Particle Physics

Particle physics probes the basic building blocks of matter and their interactions, which determine the structure and properties of the extreme diversity of matter in the universe. It aims at explaining what holds the world together in its most fundamental constituents.

Proton-Proton Collision (LHC, CERN)
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Proton-Proton Collision (LHC, CERN)
Proton-Proton Collision (LHC, CERN)

Modern physics relies on an elegant «Standard Model of particle physics», a quantum field theory based on three symmetries and a symmetry breaking. This theory describes and explains magnificently all experimental results obtained so far. With the discovery of the Higgs particle in 2012 at the Large Hadron Collider at CERN, the last missing piece of the Standard Model has been experimentally confirmed. Experiments at CERN and at other international laboratories now continue to test the validity and limits of the Standard Model in ever widening scope. However, for a comprehensive understanding of the laws of nature a theory beyond the Standard Model is needed, which should include gravitation and explain the presence of dark matter and dark energy in the universe.

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2018
Nov 19
  • University of Bern
  • seminar
  • Bern

Earth System Model Evaluation and Analysis: Opportunities and Challenges for CMIP6

Seminar series: Climate and Environmental Physics (CEP)
Physics in advent
  • 06.11.2018
  • CHIPP
  • news

PiA - Physics in Advent: still 24 experiments until Christmas

PiA offers 24 entertaining physics experiments to do yourself again this year. Due to the great interest from abroad, physics will be available in English during Advent, just like last year.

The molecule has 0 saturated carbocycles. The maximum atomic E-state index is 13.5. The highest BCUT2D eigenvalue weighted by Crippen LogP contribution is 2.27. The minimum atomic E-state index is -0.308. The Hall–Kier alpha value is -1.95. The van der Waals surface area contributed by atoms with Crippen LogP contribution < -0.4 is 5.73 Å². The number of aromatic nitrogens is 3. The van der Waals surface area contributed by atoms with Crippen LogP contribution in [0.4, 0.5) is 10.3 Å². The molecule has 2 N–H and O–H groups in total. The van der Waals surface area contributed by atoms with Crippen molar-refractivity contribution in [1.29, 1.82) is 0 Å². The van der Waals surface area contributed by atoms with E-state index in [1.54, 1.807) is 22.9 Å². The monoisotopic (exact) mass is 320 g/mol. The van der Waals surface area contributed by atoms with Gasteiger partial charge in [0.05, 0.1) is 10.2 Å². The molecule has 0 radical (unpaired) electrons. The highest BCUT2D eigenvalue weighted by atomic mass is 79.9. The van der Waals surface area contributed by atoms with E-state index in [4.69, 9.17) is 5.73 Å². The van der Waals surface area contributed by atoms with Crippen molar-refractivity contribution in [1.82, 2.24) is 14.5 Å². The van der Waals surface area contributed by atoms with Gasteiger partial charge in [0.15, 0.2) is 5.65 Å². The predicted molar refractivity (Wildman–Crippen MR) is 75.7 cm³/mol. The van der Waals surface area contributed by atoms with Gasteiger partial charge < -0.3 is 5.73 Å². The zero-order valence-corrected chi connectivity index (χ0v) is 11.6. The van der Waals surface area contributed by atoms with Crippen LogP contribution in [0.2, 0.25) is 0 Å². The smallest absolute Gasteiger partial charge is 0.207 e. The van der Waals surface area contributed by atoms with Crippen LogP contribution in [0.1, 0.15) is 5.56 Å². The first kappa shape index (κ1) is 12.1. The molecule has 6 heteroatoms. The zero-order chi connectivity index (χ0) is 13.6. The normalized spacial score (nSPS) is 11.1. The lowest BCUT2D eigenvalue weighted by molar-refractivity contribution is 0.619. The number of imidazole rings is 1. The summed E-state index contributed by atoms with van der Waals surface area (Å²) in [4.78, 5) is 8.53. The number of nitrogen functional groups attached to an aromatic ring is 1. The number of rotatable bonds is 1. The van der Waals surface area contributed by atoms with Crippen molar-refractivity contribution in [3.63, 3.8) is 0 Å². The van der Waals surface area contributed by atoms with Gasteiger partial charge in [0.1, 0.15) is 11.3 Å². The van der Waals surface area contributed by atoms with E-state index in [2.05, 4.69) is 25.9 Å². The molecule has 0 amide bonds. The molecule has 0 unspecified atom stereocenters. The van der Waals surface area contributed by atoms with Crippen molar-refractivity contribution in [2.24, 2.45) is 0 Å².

2018
Dec 3
  • University of Bern
  • seminar
  • Bern

The role of carbon removal in reaching 1.5°C

Seminar series: Climate and Environmental Physics (CEP)
2018
Dec 4
  • lecture
  • Luzern

Gehen die Malediven unter? Steht New York bald unter Wasser?

Aufgrund des Klimawandels sind die Wassertemperaturen der Ozeane im Steigen begriffen. Deshalb schmelzen nicht nur die Alpengletscher weitgehend ab, sondern auch die Eismassen der Polargebiete werden immer kleiner. Dieser zusätzliche Wassereintrag in die Weltmeere und das grössere Volumen der wärmeren Wassermassen führen dazu, dass ganze Küstenregionen im Meer versinken werden.
2018
Dec 10
  • University of Bern
  • seminar
  • Bern

Role of iron in governing ocean biogeochemical cycles: Progress and future directions

Seminar series: Climate and Environmental Physics (CEP)
Laetitia Laub with a voluminous introduction to quantum field theory. "This is the bible ot the beginners," says Laub with an ironic undertone. Photo: B. Vogel
  • 22.10.2018
  • CHIPP
  • news

Further reducing the error

Laetitia Laub was born and raised near Lausanne. She studied mathematics and physics at the Federal Institute of Technology in Lausanne (EPFL). Since August 2017, the 24-year-old junior scientist is writing her doctoral thesis in theoretical physics at the University of Bern. In her thesis she deals with the anomalous magnetic dipole moment of the muon and the reaction of this particle in the magnetic field. "Many people are currently working on this theoretical problem with the aim of further reducing the calculation error of the dipol moment. This is also because a better experimental value for the dipole moment will be probably found at Fermilab in the US and J-Parc experiment in Japan soon, " says Laetitia Laub.

Swiss physicists in dialog with the society

Swiss physicists want to make their fascinating research understandable to the interested public and to debate its meaning for our society together with representatives of other fields.